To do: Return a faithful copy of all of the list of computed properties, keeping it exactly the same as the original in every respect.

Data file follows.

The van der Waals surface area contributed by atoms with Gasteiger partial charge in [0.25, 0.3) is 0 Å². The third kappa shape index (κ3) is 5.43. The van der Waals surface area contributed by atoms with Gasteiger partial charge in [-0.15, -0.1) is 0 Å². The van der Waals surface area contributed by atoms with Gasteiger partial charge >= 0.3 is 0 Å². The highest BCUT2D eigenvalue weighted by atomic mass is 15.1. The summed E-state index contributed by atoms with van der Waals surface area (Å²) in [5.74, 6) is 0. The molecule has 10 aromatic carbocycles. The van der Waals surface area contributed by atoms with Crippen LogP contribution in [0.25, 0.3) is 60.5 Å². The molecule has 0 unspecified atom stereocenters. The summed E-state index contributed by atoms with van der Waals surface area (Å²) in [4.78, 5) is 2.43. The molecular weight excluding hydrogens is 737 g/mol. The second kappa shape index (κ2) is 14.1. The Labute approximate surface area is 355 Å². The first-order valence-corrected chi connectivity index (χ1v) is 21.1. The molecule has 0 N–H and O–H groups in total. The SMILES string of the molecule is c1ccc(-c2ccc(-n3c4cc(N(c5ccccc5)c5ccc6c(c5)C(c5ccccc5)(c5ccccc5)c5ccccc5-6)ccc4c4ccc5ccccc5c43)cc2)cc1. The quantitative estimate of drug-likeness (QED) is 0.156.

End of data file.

The van der Waals surface area contributed by atoms with Gasteiger partial charge in [0.25, 0.3) is 0 Å². The third kappa shape index (κ3) is 5.43. The van der Waals surface area contributed by atoms with Gasteiger partial charge in [-0.15, -0.1) is 0 Å². The van der Waals surface area contributed by atoms with Gasteiger partial charge >= 0.3 is 0 Å². The highest BCUT2D eigenvalue weighted by atomic mass is 15.1. The summed E-state index contributed by atoms with van der Waals surface area (Å²) in [5.74, 6) is 0. The molecule has 10 aromatic carbocycles. The van der Waals surface area contributed by atoms with Crippen LogP contribution in [0.25, 0.3) is 60.5 Å². The molecule has 0 unspecified atom stereocenters. The summed E-state index contributed by atoms with van der Waals surface area (Å²) in [4.78, 5) is 2.43. The molecular weight excluding hydrogens is 737 g/mol. The second kappa shape index (κ2) is 14.1. The Labute approximate surface area is 355 Å². The first-order valence-corrected chi connectivity index (χ1v) is 21.1. The molecule has 0 N–H and O–H groups in total. The SMILES string of the molecule is c1ccc(-c2ccc(-n3c4cc(N(c5ccccc5)c5ccc6c(c5)C(c5ccccc5)(c5ccccc5)c5ccccc5-6)ccc4c4ccc5ccccc5c43)cc2)cc1. The quantitative estimate of drug-likeness (QED) is 0.156.